Q: How do I minimize dust on the jobsite?

A: Remodeling contractors and their workers rarely think about the value of controlling dust on their projects. They do not take the topic seriously and are often unaware of the health effects associated with exposure to the many various types of dust on a job site. Here are a few suggestions on controlling dust so workers can protect themselves and their clients:

  • Education. Familiarize yourself and your employees with the seven types of dust (or particulate hazards) found on typical remodeling projects and the health effects associated with each type: household dust, fugitive dust, construction dust, mold spores, lead dust, asbestos, demolition dust. 

  • Identify the dust-related OSHA regulations. Establish tailgate training to increase workers awareness of these regulations.  For typical remodelers, it involves following these OSHA regulations:
    1926.25 – Housekeeping
    1926.57 – Ventilation
    1926.55 - Gases, Vapors, Fumes and Mists
    1926.62 – Lead
    1926.1101 - Asbestos
    Training should also be conducted on the MSDS sheets for new products or materials that workers use to better understand the particulate hazards associated with those products.

  • Training. Attend either an 8-hour Lead Safe Work Practices training course or the soon to be available 8-hour EPA Certified Renovator training course. Both provide valuable information about how to go about working in such a way as to not create dust and the steps necessary to clean up a project to remove any dust created.

  • Minimize the creation of dust. This involves the use of wet methods of working using spray bottles or garden sprayers to wet surfaces to be removed or disturbed. Another way is to use source capture devices or shrouds attached to cutting or grinding tools, which are then attached to a HEPA equipped vacuum cleaner.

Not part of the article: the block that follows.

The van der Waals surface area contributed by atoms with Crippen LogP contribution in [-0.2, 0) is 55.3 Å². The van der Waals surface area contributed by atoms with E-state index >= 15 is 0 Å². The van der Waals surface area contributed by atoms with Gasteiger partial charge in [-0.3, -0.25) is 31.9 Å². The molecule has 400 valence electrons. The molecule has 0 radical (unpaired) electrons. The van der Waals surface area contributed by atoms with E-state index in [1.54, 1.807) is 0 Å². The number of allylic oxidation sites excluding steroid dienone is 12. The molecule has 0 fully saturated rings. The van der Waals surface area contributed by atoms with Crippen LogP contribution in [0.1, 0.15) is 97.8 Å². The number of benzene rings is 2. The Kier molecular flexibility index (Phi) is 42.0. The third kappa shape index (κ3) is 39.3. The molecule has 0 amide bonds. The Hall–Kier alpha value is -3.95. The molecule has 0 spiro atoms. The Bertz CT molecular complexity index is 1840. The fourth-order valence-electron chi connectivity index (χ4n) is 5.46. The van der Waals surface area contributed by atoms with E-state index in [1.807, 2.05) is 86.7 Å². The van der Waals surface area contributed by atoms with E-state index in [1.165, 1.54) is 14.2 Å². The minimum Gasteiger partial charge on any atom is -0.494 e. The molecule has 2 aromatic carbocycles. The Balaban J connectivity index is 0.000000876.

• Clean up! This should be the mantra for today's remodelers. Clean up immediately after creating dust or debris. Clean not just the work area, but the tools used and yourself if you are the person doing the work. Clean up in a way that would allow a toddler to walk into the work area.

By following these suggestions, a remodeling company and its workers will learn about the health effects of exposure to the various particulate hazards associated with remodeling and be in a better position to provide a superior remodeling experience for their clients.
-- Brindley Byrd, CGR, CAPS, is a national speaker, author and advocate who has served the construction industry for over 12-years. He established the Responsible Remodeling™ core operating system for dust-safe work practices to protect the health of workers and customers. He has guided hundreds of professional remodelers through the regulations and work practices of managing remodeling air quality. Contact Brindley at bbyrd@qx2.net or visit www.qx2.net for more information